On April 12, 2006, Mitt Romney signed the Massachusetts Health Insurance Reform into law. In doing so, he proudly stated that the new law would expand health insurance coverage and consumer protections to people across the state. Less than a year later, he touted “RomneyCare” as a model for nation-wide replication.
Andrea’s last post comparing ObamaCare to Romney’s Massachusetts Health Insurance Law (RomneyCare) might leave you with the impression that Romney would do something similar for the nation should he be elected in November. Unfortunately, everything Governor Romney has proposed during his campaign—what we might call RomneyCandidateCare—indicates the exact opposite.
It’s a straightforward question that a new report by Families USA looks into. And the answer itself is straightforward: President Obama’s plan helps many millions of consumers, while Governor Romney’s ideas would lead to a growing burden on America’s families.
99 percent of sexually active women aged 15 to 44 have used some form of birth control in their lives. This probably isn't news to most women who have made personal family planning decisions and understand why having access to birth control is so important. Having access to birth control keeps women in the driver's seat when making important decisions about their future, like when to take a major step in their career, when to start a family, or when to have a second child.
No one should ever have to choose between getting an education and quality health coverage. Unfortunately, before March 23, 2010, that was a choice that too many young adults had to face. But now, because the Affordable Care Act allows young adults to stay on their parents’ health plan until the age of 26, young adults like Amanda Kary can receive both.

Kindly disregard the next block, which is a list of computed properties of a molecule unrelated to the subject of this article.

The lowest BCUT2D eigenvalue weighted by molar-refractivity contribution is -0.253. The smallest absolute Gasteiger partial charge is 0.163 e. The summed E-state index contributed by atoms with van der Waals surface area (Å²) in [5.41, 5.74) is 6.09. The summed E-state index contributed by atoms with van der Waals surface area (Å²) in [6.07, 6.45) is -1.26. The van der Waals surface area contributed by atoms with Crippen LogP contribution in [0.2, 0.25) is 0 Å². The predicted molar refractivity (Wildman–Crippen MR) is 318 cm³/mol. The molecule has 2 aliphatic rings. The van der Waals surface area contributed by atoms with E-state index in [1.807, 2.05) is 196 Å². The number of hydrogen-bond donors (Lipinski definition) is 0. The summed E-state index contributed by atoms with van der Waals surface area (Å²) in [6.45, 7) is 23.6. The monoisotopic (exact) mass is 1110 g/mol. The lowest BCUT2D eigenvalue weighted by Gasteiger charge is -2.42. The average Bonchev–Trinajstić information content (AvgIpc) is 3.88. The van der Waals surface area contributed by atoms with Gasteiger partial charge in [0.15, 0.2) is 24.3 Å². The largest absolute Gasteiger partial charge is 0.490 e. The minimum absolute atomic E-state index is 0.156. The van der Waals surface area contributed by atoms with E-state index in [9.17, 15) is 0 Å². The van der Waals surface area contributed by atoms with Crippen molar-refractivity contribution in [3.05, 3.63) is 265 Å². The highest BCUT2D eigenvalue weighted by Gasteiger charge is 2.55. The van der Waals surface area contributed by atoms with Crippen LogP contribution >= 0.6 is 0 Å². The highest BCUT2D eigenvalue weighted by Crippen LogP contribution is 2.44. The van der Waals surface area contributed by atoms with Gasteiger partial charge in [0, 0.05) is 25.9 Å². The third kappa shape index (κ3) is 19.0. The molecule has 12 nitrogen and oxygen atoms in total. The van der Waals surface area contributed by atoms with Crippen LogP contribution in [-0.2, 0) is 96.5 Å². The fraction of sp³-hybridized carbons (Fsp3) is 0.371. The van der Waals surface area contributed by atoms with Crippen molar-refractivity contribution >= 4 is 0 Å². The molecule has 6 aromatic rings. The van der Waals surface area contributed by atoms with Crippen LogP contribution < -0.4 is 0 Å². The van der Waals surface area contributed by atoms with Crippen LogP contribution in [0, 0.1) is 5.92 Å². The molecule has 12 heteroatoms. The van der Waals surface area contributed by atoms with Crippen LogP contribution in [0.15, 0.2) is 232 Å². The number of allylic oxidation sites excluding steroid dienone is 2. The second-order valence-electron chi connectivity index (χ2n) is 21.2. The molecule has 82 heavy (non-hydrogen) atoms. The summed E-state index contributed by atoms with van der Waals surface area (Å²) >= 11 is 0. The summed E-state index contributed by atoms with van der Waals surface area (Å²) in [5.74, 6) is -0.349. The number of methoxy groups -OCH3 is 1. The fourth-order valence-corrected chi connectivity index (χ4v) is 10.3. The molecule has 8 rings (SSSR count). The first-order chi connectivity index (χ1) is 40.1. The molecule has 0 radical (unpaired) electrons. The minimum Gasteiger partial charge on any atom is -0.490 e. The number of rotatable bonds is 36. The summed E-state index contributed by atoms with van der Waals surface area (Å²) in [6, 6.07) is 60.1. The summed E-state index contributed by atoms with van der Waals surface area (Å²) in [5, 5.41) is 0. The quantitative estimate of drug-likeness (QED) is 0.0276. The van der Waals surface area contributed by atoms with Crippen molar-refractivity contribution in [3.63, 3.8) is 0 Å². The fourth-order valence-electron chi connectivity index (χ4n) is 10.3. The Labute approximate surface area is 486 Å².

Because she was able to stay on her parent’s health plan, Amanda had the peace of mind that allowed her to stay in school and pursue her dream of becoming a physician.
Let’s do a quick brainstorm. Who do you think of when you hear “Medicaid beneficiary”?
Now let’s check your answers. Did “grandma” make your list? Maybe not, but she should have.
This blog was written by a guest blogger from Maryland.
I am a 25-year-old underemployed recent college graduate. I received a degree in Civil and Environmental Engineering from the University of Maryland in the spring of 2010. When I graduated, I was offered a full-time position with an engineering firm that had several transportation contracts. As the economy stalled, so did those contracts, and I was laid off in the winter of 2012.
Hispanic Heritage Month is a time to celebrate the great contributions made by the Latino community. It’s also a chance to discuss the difficulties this community continually faces and reflect on the opportunities we have to improve the lives and well-being of Latinos.
Originally posted on Huffington Post.
There are lots of reasons why expanding Medicaid to everyone with incomes below 133 percent of poverty (which is equivalent to about $25,400 in annual income for a family of three) is a good idea for every state.